“Whoever becomes the leader in Data and Artificial Intelligence will rule the world”
President Vladimir Putin
“China has made supremacy in AI a strategic goal and has announced plans to dominate global AI by 2030”
“The internet economy in China is forecast to hit US$1 trillion in 2019”
Center for Retail Research
“Amazon.com revenues are close to US$ 250bn and 40% of all US ecommerce”
“In China, ecommerce is reaching towards 25% of all retail sales, in the UK it’s getting close to 20%, South Korea is at 16%, Denmark at 12% and USA at 9%”
“5 billion videos each day are watched on YouTube”
“More data was created in the two years 2017 and 2018 than in the previous 5,000 years of humanity”
“Annual data creation today is approximately 16 Zettabytes (that’s 16 trillion gigabytes or 16,000 exabytes), by 2025 that is expected to increase 10fold”
“We live in a world where we now take for granted immediate global connectivity, immediate interaction and response and we accept no limits on availability, service and supply”
“Data is expanding across every industry from biotech, healthcare and pharma through to all forms of social media and entertainment and the emerging “internet of things” will be a new tipping point”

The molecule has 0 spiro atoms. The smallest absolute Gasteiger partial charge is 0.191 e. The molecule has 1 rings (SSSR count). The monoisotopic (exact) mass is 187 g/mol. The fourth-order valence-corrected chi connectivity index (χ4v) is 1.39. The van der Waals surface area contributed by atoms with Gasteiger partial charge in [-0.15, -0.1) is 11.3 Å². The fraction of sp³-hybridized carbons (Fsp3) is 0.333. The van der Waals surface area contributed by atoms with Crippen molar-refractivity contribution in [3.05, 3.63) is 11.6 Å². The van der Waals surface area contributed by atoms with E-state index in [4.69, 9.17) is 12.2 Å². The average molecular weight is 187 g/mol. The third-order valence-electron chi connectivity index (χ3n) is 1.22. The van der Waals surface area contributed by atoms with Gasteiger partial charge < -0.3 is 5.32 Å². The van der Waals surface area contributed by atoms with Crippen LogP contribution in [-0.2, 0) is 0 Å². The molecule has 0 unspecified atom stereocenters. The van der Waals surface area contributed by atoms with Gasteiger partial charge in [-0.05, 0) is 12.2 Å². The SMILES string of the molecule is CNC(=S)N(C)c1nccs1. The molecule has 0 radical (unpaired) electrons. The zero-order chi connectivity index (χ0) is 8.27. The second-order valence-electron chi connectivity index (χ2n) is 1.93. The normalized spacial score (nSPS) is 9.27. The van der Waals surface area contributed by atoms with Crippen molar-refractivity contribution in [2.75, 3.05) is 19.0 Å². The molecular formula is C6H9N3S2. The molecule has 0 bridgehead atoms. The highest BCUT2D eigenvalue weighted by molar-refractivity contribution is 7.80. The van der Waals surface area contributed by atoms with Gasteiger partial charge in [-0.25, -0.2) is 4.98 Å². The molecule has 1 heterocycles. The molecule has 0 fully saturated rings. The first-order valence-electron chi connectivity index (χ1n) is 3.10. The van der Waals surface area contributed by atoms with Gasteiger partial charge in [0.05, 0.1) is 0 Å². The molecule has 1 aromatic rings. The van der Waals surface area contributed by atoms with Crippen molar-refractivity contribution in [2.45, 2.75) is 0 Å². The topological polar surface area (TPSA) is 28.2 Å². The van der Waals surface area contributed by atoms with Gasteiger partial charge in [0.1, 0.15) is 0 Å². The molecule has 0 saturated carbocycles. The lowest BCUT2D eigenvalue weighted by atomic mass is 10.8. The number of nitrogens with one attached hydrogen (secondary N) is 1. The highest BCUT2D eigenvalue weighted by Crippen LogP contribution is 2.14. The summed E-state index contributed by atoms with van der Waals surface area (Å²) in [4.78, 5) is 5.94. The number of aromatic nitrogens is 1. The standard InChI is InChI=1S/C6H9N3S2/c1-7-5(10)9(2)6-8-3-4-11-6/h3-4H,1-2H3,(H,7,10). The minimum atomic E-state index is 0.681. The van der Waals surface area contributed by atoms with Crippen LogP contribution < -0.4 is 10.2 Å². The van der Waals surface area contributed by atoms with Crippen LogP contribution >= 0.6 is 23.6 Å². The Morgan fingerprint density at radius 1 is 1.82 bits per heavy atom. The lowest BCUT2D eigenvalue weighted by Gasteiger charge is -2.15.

Data and Digital have now become the twin imperatives most impacting companies. Research is suggesting that the winners in 2025 will be those who best master them both.
We have all been acutely aware of how Digital generally is transforming the way companies do business and how customers prefer to interact and purchase. Now, Data has come to the fore and whether it’s Machine Learning or AI or real time predictive analytics, companies are facing major competitive pressures to gain new insight into the ways they operate and engage with customers and drive new sources of advantage.
This chapter looks at these key pressures, examines best practices and how some companies are managing to respond successfully and learning how best to move forward and be one of those next decade winners.